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Old 09-29-2011, 06:33 PM   #1
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Sinking roof AC unit

I am about 1/3 through my restoration of our 1975 Minnie Winnie. Water leaks through the roof mounted AC unit when it rains. I do notice the unit has settled and now the roof sags more than an inch. Viewed from across the top, it looks rather like a crater with space ship in the middle.
I found one article on the Internet which states that, after removal of the unit, I must locate the ("easy to spot" rafters and determine the spacing ("usually either 16" or 24" on centers").
Then I am to cut 3/4" plywood and, after a series of plywood alterations, I am to slide it in between the ceiling and roof panels so the ends rest on the rafters.
Well, I here to tell ya that I cannot see any rafters at all. It appears my ceiling is made up of vinyl-coated 1/4" plywood panels attached to 1" foam board.
I cannot determine how the even these panels are attached to the roof.
I guess my question is: How can I repair the sag in my roof so I can install my AC unit on a level base.
Any help at all?
I have to do this Saturday and it is supposed to rain Sunday through Thursday.
I think I am in serious trouble!
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Old 09-29-2011, 10:59 PM   #2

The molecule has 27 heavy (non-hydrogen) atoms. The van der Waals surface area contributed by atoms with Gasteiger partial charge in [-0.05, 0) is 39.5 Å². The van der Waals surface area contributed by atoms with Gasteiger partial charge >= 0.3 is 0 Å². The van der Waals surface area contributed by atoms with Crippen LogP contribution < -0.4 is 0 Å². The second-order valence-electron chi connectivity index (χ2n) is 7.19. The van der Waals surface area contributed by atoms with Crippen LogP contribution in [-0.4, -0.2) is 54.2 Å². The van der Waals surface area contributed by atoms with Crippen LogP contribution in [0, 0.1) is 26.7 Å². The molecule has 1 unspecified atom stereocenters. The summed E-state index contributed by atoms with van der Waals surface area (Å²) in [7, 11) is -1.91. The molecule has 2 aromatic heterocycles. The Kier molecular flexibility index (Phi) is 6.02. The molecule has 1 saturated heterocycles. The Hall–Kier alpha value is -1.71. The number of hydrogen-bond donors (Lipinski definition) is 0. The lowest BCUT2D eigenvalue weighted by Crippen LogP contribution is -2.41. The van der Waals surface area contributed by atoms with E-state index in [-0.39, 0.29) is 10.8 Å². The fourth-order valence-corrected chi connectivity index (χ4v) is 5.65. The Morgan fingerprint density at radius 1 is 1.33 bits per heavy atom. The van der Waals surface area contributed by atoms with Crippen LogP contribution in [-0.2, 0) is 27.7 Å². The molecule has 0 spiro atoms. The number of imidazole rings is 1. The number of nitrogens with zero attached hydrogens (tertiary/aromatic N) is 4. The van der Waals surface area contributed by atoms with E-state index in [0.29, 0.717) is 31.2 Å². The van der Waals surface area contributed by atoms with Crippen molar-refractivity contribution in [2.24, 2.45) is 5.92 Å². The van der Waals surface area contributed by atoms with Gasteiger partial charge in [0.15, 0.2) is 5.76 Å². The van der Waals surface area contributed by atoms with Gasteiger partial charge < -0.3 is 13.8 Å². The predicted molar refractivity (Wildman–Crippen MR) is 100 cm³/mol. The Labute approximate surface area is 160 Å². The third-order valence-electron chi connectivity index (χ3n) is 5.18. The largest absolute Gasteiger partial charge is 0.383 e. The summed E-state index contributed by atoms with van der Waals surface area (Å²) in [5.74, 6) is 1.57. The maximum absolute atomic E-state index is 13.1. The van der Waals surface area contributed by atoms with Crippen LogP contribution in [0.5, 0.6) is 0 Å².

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There prolly are rafters.. 2x4's laid flat with your roof panels and ceiling panels laminated to them with hard foam board filling in the voids in the middle. Your AC should be resting on 2 going side to side 14.5" apart, with 3/4" wood between them front to back, 14.5" apart, forming the opening. In some cases, the side 3/4" pieces might not be there.

Small campers and trailers might not have the AC right on the 2x4's as the roof is small enough that the existing structure can handle the load. In that case, the opening would be cut from the laminate of wood and foam between 2 2x4's 16"-24" apart, as you read.

Page 6 shows both ways.. http://dometic.com/eae64ded-8f1f-4e4...7940a08a.fodoc

As for the 'instructions' you read, I'm really having a hard time picturing what they mean. I would do it a little different depending on what roof you have. If you have the rafters forming the opening, I would 'sister' 3/4" plywood to both rafters after jacking up the roof. Of course, this would require removal of some foam for the plywood. How to do that, I haven't figured with out removing some ceiling panel too. These plywood pieces would be glued and bolted to the 2x4's. If the foam opening type, I would think you'd still have to go side to side with the plywood so the rest on the side walls. This too would require removal of some foam to fit the plywood.

On the removal of some foam to make way for the wood: You said the ceiling leaked, did you not have to remove some of the ceiling panel any way due to wetness/rot?
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Old 09-30-2011, 02:16 PM   #3
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Well, the Winnebago folks just called from the factory.
It appears the walls and roof thickness is 1 1/4" thick. No 2x anything!
He said short of stripping the interior and installing thicker support, the best thing to do on these is to use a 4x8 sheet of 3/4" plywood wrapped in aluminum or sheet metal. Silicone the edges and screw it down so the 8' is across the top, not lengthwise. Once installed, cut the mounting hole from the bottom.